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Myanmar aid: "a fraction of what's needed"

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Myanmar aid: "a fraction of what's needed"


The first planeload of American aid has flown to Myanmar, the former Burma, with desperately-needed water, mosquito nets and blankets. It is hoped to be the first of many flights to a country which Washington has described as an outpost of tyranny.

The generals ruling Myanmar remain wary of accepting foreign help; local television showed the army delivering its own aid to some of the storm’s survivors. The junta admits thousands died or are still missing after the cyclone, with perhaps two million people forced to flee their homes. But aid agencies fear those numbers could rise dramatically, and say the first supplies are only a fraction of what is needed.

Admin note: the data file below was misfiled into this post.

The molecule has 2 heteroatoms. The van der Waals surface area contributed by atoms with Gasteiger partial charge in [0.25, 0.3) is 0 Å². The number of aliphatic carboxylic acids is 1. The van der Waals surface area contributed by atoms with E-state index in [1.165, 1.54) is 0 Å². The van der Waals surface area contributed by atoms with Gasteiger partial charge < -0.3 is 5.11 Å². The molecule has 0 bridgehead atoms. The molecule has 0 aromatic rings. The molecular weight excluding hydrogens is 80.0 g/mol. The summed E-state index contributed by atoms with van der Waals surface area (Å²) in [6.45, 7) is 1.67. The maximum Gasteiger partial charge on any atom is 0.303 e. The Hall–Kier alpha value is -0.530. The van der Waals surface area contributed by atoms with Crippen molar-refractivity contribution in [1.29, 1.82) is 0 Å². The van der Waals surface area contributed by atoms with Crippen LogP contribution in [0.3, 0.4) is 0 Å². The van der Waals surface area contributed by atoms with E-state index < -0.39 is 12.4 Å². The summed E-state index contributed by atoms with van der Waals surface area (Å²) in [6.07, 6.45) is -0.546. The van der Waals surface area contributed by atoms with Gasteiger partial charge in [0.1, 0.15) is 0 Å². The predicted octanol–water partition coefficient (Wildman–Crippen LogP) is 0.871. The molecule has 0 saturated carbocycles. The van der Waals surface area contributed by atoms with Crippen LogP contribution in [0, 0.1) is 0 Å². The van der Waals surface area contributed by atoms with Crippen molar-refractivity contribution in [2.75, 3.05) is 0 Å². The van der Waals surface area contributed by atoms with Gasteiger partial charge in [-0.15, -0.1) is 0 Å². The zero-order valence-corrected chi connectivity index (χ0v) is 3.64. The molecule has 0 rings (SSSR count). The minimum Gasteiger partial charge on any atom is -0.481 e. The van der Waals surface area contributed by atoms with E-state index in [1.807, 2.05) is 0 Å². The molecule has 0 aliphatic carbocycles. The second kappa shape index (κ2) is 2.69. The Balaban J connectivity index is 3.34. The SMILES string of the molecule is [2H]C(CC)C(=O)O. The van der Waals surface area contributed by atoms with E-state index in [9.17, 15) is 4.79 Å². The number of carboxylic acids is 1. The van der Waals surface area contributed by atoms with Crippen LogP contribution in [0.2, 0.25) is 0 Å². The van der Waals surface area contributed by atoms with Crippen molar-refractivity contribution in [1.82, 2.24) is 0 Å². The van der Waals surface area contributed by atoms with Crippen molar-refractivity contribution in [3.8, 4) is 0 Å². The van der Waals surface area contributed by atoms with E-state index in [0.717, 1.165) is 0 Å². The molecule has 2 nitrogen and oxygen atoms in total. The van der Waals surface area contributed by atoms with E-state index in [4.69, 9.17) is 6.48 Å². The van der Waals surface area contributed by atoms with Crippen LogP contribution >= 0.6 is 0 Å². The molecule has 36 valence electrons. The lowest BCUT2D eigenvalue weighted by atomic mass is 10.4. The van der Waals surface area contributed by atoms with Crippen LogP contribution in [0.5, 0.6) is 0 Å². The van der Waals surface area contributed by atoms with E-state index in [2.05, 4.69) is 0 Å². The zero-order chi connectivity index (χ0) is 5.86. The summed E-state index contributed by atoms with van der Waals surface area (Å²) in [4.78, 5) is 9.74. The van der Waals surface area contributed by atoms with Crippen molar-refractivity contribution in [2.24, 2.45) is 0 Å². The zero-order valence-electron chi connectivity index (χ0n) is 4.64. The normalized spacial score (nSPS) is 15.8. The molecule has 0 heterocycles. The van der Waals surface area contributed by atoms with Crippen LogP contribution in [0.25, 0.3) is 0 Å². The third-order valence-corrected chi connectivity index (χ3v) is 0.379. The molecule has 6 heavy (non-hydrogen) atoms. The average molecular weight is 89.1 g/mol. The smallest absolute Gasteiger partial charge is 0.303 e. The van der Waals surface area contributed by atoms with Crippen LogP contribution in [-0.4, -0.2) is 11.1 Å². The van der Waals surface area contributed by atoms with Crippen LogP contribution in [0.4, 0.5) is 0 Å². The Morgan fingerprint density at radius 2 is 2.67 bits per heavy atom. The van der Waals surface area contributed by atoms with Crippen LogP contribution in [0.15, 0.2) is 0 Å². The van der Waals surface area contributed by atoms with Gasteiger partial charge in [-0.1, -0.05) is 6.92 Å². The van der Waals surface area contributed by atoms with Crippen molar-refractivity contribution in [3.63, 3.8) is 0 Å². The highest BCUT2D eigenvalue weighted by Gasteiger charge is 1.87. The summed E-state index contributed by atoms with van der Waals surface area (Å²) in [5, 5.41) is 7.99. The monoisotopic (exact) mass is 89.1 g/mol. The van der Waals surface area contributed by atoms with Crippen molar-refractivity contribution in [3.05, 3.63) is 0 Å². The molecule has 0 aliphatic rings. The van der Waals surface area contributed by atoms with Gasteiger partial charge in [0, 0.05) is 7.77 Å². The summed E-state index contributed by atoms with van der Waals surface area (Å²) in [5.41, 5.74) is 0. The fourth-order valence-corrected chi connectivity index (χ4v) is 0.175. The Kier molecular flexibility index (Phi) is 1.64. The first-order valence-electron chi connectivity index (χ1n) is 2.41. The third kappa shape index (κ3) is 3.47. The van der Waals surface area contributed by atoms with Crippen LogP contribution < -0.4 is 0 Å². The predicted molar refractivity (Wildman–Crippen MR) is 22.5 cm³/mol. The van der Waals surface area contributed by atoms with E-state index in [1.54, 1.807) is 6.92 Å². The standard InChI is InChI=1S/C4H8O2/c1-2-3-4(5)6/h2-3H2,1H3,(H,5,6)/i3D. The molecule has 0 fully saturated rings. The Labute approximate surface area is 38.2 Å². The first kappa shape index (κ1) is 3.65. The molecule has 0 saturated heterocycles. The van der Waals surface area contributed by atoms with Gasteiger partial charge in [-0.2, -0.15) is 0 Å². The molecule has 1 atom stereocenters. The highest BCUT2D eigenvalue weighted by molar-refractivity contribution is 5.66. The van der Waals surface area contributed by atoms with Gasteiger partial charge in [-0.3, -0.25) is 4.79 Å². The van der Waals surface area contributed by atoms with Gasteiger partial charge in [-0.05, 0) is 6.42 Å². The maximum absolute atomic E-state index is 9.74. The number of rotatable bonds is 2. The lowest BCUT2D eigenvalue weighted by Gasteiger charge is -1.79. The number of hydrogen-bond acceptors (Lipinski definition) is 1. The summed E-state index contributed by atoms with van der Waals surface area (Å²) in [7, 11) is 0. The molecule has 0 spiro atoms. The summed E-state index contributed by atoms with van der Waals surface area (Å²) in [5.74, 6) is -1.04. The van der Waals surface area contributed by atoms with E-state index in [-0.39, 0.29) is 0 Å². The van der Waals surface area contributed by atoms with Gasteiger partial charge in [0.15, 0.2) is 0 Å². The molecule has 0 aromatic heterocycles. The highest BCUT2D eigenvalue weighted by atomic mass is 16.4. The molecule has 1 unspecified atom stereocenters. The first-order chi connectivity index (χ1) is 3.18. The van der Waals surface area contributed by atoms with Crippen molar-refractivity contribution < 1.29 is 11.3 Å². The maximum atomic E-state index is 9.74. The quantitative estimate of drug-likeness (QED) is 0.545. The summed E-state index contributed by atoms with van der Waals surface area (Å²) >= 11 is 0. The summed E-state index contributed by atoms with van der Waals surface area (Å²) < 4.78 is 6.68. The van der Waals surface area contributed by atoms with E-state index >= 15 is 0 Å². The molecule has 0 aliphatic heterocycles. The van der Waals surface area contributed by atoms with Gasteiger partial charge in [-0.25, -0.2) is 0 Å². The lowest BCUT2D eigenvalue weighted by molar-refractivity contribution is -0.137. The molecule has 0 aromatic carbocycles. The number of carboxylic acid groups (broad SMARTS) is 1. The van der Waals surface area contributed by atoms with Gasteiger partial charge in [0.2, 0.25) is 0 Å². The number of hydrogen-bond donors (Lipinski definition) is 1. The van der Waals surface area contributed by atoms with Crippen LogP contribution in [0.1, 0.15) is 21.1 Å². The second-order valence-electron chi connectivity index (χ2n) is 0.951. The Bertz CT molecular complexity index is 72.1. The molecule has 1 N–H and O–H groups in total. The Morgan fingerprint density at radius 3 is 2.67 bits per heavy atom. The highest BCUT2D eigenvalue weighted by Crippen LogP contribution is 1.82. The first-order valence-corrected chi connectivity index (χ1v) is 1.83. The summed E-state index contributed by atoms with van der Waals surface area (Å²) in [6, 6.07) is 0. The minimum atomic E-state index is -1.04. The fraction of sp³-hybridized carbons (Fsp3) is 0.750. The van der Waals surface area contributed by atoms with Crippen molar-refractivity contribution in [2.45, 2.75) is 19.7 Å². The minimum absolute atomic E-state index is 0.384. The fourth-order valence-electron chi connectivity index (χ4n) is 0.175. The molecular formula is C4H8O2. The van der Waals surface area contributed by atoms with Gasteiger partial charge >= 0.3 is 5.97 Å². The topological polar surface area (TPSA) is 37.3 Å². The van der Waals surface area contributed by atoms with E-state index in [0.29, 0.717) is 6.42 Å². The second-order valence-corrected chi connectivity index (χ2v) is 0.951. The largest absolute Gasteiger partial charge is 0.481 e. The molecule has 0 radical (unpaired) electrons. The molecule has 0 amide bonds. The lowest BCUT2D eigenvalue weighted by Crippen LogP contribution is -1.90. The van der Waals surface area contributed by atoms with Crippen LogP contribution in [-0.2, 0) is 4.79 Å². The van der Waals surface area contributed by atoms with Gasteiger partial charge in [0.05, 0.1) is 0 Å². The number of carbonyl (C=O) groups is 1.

Vast swathes of the south of the country around the Irrawaddy Delta were swamped by the storm surge. Disease is now the main worry. The heat and the lack of clean water have left refugees drinking rain water just to survive. Some people have returned to their smashed homes. But now, forecasters say, more heavy rain is due to hit the area later this week.

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